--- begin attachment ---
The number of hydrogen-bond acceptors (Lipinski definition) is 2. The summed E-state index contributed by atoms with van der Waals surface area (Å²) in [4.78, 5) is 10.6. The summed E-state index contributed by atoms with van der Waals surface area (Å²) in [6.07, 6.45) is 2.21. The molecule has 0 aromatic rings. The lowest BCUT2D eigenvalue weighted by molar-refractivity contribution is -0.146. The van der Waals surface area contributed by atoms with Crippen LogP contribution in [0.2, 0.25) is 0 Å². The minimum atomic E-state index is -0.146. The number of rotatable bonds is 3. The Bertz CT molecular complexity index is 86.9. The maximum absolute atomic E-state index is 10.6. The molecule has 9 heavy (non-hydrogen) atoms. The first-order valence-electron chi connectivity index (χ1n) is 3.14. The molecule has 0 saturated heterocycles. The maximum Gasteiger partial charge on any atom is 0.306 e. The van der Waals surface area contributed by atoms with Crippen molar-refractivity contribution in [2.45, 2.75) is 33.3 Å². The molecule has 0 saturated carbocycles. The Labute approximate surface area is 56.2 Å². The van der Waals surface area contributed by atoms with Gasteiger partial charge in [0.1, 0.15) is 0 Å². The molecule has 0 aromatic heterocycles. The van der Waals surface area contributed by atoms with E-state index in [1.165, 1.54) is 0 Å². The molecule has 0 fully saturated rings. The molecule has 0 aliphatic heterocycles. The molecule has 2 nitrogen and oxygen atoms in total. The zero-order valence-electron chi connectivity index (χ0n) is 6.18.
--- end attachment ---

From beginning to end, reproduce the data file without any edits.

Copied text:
The number of hydrogen-bond acceptors (Lipinski definition) is 2. The summed E-state index contributed by atoms with van der Waals surface area (Å²) in [4.78, 5) is 10.6. The summed E-state index contributed by atoms with van der Waals surface area (Å²) in [6.07, 6.45) is 2.21. The molecule has 0 aromatic rings. The lowest BCUT2D eigenvalue weighted by molar-refractivity contribution is -0.146. The van der Waals surface area contributed by atoms with Crippen LogP contribution in [0.2, 0.25) is 0 Å². The minimum atomic E-state index is -0.146. The number of rotatable bonds is 3. The Bertz CT molecular complexity index is 86.9. The maximum absolute atomic E-state index is 10.6. The molecule has 9 heavy (non-hydrogen) atoms. The first-order valence-electron chi connectivity index (χ1n) is 3.14. The molecule has 0 saturated heterocycles. The maximum Gasteiger partial charge on any atom is 0.306 e. The van der Waals surface area contributed by atoms with Crippen molar-refractivity contribution in [2.45, 2.75) is 33.3 Å². The molecule has 0 saturated carbocycles. The Labute approximate surface area is 56.2 Å². The van der Waals surface area contributed by atoms with Gasteiger partial charge in [0.1, 0.15) is 0 Å². The molecule has 0 aromatic heterocycles. The van der Waals surface area contributed by atoms with E-state index in [1.165, 1.54) is 0 Å². The molecule has 0 fully saturated rings. The molecule has 0 aliphatic heterocycles. The molecule has 2 nitrogen and oxygen atoms in total. The zero-order valence-electron chi connectivity index (χ0n) is 6.18.